UK-designed and built VISTA telescope views the Sculptor Galaxy
16 Jun 2010



Sculptor Galaxy captured by European Southern Observatory VISTA telescope as part of its first major observational campaigns provides new information on the history and development of the galaxy.

​Vista's infrared view of the sculptor galaxy

​Vista's infrared view of the sculptor galaxy​


Press release: 16 June 2010

A spectacular new image of the Sculptor Galaxy (a galaxy currently undergoing a period of intense star formation), has been captured by the UK-designed and built ESO (European Southern Observatory) VISTA (Visible and Infrared Survey Telescope for Astronomy) telescope, the world’s largest survey telescope with a mirror over 4 metres in diameter. The image, taken at the Paranal Observatory in the Chilean Atacama Desert, as part of its first major observational campaigns provides new information on the history and development of the galaxy.

The Sculptor Galaxy lies about 13 million light-years away and is the brightest member of a small collection of galaxies called the Sculptor Group, one of the closest such groupings to our own Local Group of galaxies. It was discovered by Caroline Herschel from England in 1783 and is prominent enough to be seen with good binoculars but dust obscures the view of many parts of the galaxy because VISTA (Visible and Infrared Survey Telescope for Astronomy) works at infrared wavelengths it can see right through the dust that is such a prominent feature of the Sculptor Galaxy. 

The stunning image shows the galaxy is almost edge on, with the spiral arms clearly visible in the outer parts, along with a bright core at its centre. It also reveals huge numbers of cooler stars that are barely detectable with visible-light telescopes.

Astronomers are studying the numerous cool red giant stars in the halo that surrounds the Sculptor Galaxy, measuring the composition of some of small dwarf satellite galaxies, and searching for as yet undiscovered new objects such as globular clusters and ultra-compact dwarf galaxies that would otherwise be invisible without the dust-penetrating VISTA infrared images. Using the unique VISTA data astronomers plan to map how the galaxy formed and evolved.

Professor Richard Holdaway, Director, Space Science and Technology Department at STFC’s Rutherford Appleton Laboratory where the camera for the telescope was part-built, said; “The level of detail shown in images from VISTA is clearly unprecedented. Together with further observations by other telescopes, including ESO’s Very Large Telescope (VLT) located on the next mountain peak, astronomers are able to build the clearest pictures to date of the Sculptor Galaxy, telling us more about its history and the way it formed”.

Professor Ian Robson, Head of STFC's UK Astronomy Technology Centre which manages the VISTA project, said: "We, at the UKATC, are absolutely delighted that VISTA is delivering excellent science for the European community of astronomers and look forward to continued working with ESO to ensure the facility remains at the forefront of world science."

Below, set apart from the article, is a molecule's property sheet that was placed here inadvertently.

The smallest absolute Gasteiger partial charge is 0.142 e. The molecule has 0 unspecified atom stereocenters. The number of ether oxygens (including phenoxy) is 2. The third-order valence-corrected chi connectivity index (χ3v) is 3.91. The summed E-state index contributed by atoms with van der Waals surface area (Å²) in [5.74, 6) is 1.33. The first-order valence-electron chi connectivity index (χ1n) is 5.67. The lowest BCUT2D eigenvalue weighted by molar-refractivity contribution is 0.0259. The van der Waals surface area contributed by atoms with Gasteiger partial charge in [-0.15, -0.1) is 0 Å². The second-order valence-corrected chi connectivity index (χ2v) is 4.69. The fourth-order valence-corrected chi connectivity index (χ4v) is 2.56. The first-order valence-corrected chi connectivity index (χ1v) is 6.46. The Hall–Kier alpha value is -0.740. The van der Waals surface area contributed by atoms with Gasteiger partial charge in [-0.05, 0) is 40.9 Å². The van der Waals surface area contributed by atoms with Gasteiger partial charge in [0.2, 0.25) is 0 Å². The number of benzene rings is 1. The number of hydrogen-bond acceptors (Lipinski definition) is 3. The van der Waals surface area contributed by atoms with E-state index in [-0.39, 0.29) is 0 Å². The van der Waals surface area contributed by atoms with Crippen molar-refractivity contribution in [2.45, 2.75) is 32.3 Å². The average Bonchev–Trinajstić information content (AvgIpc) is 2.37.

Notes for editors

After being handed over to ESO at the end of 2009 the telescope was used for two detailed studies of small sections of the sky before it embarked on the much larger surveys that are now in progress. One of these “mini surveys” was a detailed study of the Sculptor Galaxy and its environment. Further information can be found on ESO's VIST​A (link opens in a new window) and VL​T (link opens in a new window) pages.

Images available

For more information on the images that accompany this press release please see the ESO ​website (link opens in a new window).​

VISTA consortium

VISTA is a £37 million project, funded by grants from the DTI's (now BIS) Joint Infrastructure Fund and the STFC to Queen Mary, University of London, the lead institute of the VISTA consortium. VISTA was project managed by STFC's UK Astronomy Technology Centre.

The VISTA consortium consists of:

  • Queen Mary University of London
  • Queen’s University of Belfast
  • University of Birmingham
  • University of Cambridge
  • Cardiff University
  • University of Central Lancashire
  • Durham University
  • The University of Edinburgh
  • University of Hertfordshire
  • Keele University
  • Leicester University
  • Liverpool John Moores University
  • University of Nottingham
  • University of Oxford
  • University of St Andrews
  • University of Southampton
  • University of Sussex
  • University College London


ESO, the European Southern Observatory, is the foremost intergovernmental astronomy organisation in Europe and the world’s most productive astronomical observatory. It is supported by 14 countries: Austria, Belgium, the Czech Republic, Denmark, France, Finland, Germany, Italy, the Netherlands, Portugal, Spain, Sweden, Switzerland and the United Kingdom. ESO carries out an ambitious programme focused on the design, construction and operation of powerful ground-based observing facilities enabling astronomers to make important scientific discoveries. ESO also plays a leading role in promoting and organising cooperation in astronomical research.

ESO operates three unique world-class observing sites in Chile: La Silla, Paranal and Chajnantor. At Paranal, ESO operates the Very Large Telescope, the world’s most advanced visible-light astronomical observatory and VISTA, the world’s largest survey telescope. ESO is the European partner of a revolutionary astronomical telescope ALMA (Atacama Large Millimetre Array), the largest astronomical project in existence. ESO is currently planning a 42-metre European Extremely Large optical/near-infrared Telescope, the E-ELT, which will become “the world’s biggest eye on the sky”.

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